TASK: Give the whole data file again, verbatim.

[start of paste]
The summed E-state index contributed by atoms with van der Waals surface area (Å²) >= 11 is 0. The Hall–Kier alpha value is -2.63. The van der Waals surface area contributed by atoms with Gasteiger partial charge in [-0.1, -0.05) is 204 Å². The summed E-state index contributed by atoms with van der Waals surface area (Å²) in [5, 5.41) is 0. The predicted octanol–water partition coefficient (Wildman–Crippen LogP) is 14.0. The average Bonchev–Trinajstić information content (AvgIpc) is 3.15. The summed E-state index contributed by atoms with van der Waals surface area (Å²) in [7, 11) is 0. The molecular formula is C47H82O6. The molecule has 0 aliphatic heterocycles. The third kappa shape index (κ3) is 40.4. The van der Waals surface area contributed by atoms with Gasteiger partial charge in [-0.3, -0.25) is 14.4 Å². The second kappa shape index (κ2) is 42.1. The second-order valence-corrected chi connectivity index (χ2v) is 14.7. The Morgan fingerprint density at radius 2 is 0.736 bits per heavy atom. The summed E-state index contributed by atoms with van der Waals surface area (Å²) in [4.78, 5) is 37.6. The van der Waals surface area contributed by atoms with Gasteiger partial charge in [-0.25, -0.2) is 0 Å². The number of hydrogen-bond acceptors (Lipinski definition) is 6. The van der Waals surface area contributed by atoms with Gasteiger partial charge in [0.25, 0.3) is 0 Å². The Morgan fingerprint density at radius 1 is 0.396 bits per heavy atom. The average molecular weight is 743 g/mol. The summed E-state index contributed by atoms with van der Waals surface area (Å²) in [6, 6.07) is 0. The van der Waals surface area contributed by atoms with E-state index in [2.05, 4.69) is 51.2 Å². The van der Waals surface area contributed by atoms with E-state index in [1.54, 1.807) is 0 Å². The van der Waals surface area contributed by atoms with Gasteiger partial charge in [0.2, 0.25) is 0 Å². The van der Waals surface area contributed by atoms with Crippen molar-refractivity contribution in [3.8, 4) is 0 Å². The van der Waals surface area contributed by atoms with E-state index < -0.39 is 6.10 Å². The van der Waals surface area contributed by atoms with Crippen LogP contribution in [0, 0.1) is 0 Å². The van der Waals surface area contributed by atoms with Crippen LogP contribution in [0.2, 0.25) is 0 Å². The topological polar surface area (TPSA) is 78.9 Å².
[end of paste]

The summed E-state index contributed by atoms with van der Waals surface area (Å²) >= 11 is 0. The Hall–Kier alpha value is -2.63. The van der Waals surface area contributed by atoms with Gasteiger partial charge in [-0.1, -0.05) is 204 Å². The summed E-state index contributed by atoms with van der Waals surface area (Å²) in [5, 5.41) is 0. The predicted octanol–water partition coefficient (Wildman–Crippen LogP) is 14.0. The average Bonchev–Trinajstić information content (AvgIpc) is 3.15. The summed E-state index contributed by atoms with van der Waals surface area (Å²) in [7, 11) is 0. The molecular formula is C47H82O6. The molecule has 0 aliphatic heterocycles. The third kappa shape index (κ3) is 40.4. The van der Waals surface area contributed by atoms with Gasteiger partial charge in [-0.3, -0.25) is 14.4 Å². The second kappa shape index (κ2) is 42.1. The second-order valence-corrected chi connectivity index (χ2v) is 14.7. The Morgan fingerprint density at radius 2 is 0.736 bits per heavy atom. The summed E-state index contributed by atoms with van der Waals surface area (Å²) in [4.78, 5) is 37.6. The van der Waals surface area contributed by atoms with Gasteiger partial charge in [-0.25, -0.2) is 0 Å². The number of hydrogen-bond acceptors (Lipinski definition) is 6. The van der Waals surface area contributed by atoms with Gasteiger partial charge in [0.25, 0.3) is 0 Å². The Morgan fingerprint density at radius 1 is 0.396 bits per heavy atom. The average molecular weight is 743 g/mol. The summed E-state index contributed by atoms with van der Waals surface area (Å²) in [6, 6.07) is 0. The van der Waals surface area contributed by atoms with E-state index in [2.05, 4.69) is 51.2 Å². The van der Waals surface area contributed by atoms with E-state index in [1.54, 1.807) is 0 Å². The van der Waals surface area contributed by atoms with Gasteiger partial charge in [0.2, 0.25) is 0 Å². The van der Waals surface area contributed by atoms with Crippen molar-refractivity contribution in [3.8, 4) is 0 Å². The van der Waals surface area contributed by atoms with E-state index < -0.39 is 6.10 Å². The van der Waals surface area contributed by atoms with Crippen LogP contribution in [0, 0.1) is 0 Å². The van der Waals surface area contributed by atoms with Crippen LogP contribution in [0.2, 0.25) is 0 Å². The topological polar surface area (TPSA) is 78.9 Å².